Technology is just as important on the farm today as it is in our homes. Take milking a cow. This used to be a task done entirely by hand, making it hard for farmers to have large herds of cows. As new technology was invented, the industry slowly took to it. For example, the first milking machine was invented back in 1878, however, many farmers were still milking by hand as late as the 1940s.

The same thing can be seen today with robots on farms.

Over the years, robotics and automation have been playing a bigger and bigger role on dairy farms. Over the last, five to ten years, more and more farmers have adopted automated milking systems says Courtney Halbach, Outreach Specialist with The Dairyland Initiative.

“Part of the reasons behind that is because they want to improve labor efficiency as well as milk production. So, we’ve gone and visited 42 herds throughout the Midwest. And we focused on the facility design of these robot herds, as well as labor efficiency,” said Halbach. “And what we oftentimes forget is that now we’re managing the cow differently in an AMS unit versus a cow in a pen that leaves to go to be milked.”

So, when looking into whether your facility can handle the transition to robots, you need to start by looking at the ground level. When you install a robot, you have to think about cows’ access to it. This, said Halbach, can be as simple as widening alleys by two feet.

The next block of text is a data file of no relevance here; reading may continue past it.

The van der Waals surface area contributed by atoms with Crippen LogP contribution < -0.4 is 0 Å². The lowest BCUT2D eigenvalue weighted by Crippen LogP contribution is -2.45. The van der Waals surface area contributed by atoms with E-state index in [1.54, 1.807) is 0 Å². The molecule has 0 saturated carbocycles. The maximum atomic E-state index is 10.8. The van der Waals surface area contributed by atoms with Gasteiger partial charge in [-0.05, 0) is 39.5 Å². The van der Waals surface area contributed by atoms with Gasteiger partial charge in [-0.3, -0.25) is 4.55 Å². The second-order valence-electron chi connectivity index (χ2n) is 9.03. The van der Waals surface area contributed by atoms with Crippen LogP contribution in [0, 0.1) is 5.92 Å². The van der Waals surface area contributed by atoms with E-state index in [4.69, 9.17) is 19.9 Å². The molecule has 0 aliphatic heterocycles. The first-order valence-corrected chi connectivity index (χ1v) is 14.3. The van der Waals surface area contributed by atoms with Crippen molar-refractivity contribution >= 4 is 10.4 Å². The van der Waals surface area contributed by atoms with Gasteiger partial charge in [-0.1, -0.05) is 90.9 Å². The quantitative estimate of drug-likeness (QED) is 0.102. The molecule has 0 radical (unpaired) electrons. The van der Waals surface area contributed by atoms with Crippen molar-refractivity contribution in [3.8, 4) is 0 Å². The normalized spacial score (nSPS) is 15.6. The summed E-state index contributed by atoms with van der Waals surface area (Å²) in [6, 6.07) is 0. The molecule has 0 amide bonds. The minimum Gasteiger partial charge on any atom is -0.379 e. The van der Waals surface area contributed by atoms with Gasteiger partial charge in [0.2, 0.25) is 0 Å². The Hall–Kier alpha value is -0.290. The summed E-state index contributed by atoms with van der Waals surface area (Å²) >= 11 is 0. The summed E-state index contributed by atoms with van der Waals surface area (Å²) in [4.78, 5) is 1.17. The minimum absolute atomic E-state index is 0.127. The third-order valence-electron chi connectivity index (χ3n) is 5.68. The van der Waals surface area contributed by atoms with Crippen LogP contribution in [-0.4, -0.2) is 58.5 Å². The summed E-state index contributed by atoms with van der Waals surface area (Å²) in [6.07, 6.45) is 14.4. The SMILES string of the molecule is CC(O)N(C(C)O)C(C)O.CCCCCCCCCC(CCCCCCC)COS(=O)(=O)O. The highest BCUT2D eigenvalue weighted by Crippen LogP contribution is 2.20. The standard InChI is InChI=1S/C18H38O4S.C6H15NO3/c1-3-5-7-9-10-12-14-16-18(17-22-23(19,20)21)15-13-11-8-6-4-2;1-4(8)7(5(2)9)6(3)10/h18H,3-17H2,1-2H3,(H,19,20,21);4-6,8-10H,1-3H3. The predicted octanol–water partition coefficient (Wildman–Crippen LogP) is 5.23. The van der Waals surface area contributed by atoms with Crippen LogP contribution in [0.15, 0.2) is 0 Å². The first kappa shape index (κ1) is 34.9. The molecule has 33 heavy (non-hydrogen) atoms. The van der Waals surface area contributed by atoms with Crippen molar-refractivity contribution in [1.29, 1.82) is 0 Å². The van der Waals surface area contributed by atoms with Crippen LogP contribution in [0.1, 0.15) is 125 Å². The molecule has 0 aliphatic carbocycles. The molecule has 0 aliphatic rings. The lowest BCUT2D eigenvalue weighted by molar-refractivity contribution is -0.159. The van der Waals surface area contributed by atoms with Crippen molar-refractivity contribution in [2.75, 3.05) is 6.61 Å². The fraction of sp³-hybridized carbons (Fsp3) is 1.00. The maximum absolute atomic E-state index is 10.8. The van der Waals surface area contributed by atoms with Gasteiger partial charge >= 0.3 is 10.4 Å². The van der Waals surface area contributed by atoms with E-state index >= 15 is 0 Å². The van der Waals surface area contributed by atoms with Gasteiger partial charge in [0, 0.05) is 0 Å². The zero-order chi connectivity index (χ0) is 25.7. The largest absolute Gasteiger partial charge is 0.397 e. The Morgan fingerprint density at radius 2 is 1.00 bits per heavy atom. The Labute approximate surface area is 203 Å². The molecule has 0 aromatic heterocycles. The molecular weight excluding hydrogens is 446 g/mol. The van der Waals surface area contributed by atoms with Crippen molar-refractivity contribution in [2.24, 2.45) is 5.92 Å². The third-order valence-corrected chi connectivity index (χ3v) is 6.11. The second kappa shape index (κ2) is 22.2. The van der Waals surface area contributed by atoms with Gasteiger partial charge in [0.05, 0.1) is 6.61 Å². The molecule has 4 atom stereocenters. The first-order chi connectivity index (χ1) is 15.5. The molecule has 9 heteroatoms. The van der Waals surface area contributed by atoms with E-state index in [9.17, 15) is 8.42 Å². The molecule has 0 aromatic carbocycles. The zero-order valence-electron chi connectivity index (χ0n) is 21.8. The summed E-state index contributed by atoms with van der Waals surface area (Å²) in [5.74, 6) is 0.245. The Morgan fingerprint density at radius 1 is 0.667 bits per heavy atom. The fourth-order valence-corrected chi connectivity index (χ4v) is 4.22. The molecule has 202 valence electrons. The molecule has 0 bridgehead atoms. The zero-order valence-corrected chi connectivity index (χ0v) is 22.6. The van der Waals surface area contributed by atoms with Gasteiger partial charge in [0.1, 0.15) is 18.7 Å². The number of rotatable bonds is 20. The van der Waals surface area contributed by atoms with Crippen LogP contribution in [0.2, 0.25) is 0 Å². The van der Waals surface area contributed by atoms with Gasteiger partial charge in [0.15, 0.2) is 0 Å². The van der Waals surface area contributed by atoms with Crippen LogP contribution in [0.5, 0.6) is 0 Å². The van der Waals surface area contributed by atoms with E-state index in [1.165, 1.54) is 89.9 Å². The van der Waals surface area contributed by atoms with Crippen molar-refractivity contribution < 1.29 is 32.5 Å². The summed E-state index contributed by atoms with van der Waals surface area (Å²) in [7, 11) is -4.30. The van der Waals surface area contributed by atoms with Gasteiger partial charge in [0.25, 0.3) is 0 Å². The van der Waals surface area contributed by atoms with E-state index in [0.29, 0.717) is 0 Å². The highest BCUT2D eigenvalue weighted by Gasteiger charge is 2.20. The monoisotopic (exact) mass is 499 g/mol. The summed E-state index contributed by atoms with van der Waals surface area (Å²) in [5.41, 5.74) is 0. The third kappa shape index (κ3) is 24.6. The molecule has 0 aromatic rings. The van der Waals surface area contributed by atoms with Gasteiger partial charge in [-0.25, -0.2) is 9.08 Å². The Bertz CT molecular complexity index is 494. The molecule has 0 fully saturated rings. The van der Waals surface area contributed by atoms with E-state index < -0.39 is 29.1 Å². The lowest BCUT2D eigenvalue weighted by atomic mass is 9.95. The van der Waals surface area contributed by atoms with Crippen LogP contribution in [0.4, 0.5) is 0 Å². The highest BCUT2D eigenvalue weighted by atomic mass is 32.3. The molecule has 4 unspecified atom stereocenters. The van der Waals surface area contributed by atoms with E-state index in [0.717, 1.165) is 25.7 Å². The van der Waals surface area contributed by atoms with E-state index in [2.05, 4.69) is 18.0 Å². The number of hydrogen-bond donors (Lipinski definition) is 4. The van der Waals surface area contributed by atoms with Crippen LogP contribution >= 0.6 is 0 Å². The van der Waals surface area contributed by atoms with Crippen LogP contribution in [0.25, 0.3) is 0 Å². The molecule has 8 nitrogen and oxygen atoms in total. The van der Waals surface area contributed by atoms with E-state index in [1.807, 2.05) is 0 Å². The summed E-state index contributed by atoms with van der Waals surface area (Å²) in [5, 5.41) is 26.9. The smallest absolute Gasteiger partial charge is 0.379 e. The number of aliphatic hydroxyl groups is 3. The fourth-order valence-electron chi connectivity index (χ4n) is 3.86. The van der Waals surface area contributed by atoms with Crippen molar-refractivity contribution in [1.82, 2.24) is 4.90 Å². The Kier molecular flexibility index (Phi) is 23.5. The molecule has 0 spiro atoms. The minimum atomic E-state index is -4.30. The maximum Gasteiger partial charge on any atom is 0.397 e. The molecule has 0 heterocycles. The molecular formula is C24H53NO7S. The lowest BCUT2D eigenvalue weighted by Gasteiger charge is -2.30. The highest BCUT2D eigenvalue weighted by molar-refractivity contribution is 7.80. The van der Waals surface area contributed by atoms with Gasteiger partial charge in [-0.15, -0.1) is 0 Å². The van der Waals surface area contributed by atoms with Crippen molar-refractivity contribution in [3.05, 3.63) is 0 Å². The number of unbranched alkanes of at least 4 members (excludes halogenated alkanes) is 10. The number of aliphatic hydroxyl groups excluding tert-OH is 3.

“So, cows have an easier time moving throughout the different areas of the pen,” said Halbach. “Maybe it’s from the resting space to the feed space, to the robot. We also want to make sure that there’s plenty of space around the robot areas so that there’s limited congestion and cows aren’t having to wait to access the robot.”

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Cows are creatures of habit so changing up the barn will require some patience as they get used to the new routine.

“Typically, we advocate for about 55 cows per robot,” said Halbach. “That allows for cows to have enough time to be milked and access the robot. Limits overcrowding in the pen, and we see that this is an easier number of cows to handle for a person per a robot.”

Something you may overthink that is an important consideration is gating and knowing the fastest route for employees to get to cows quickly and easily.

Photo by Austin Santaniello on Unsplash
Photo by Austin Santaniello on Unsplash

“Gating, although it costs a lot upfront and it's not something you would think of right away, is something that's super important in improving labor efficiency down through the lifetime of the robot.”

As more producers turn to robotic milking systems, they are learning which cows perform best in the new facilities.

“Holstein can be there to help make sure that these robots or these cows are ready for the robots. Maybe it’s udder conformation, legs, teat placement, how much milk outflow there is, and the quality of milk. Cows are different in either a conventional milking herd or a robot herd. And that’s where Holstein can come in with genetics and those resources to make sure that you have the right cows for the milking system on your farm,” said Halbach.

TriStar is a tool that Holstein Association USA offers that can benefit robot operations.  The tool allows production data gathered by the milking system to be collected into the herd book and published on Official Holstein Pedigrees.

More information on the technology can be found on the Holstein Association USA website.

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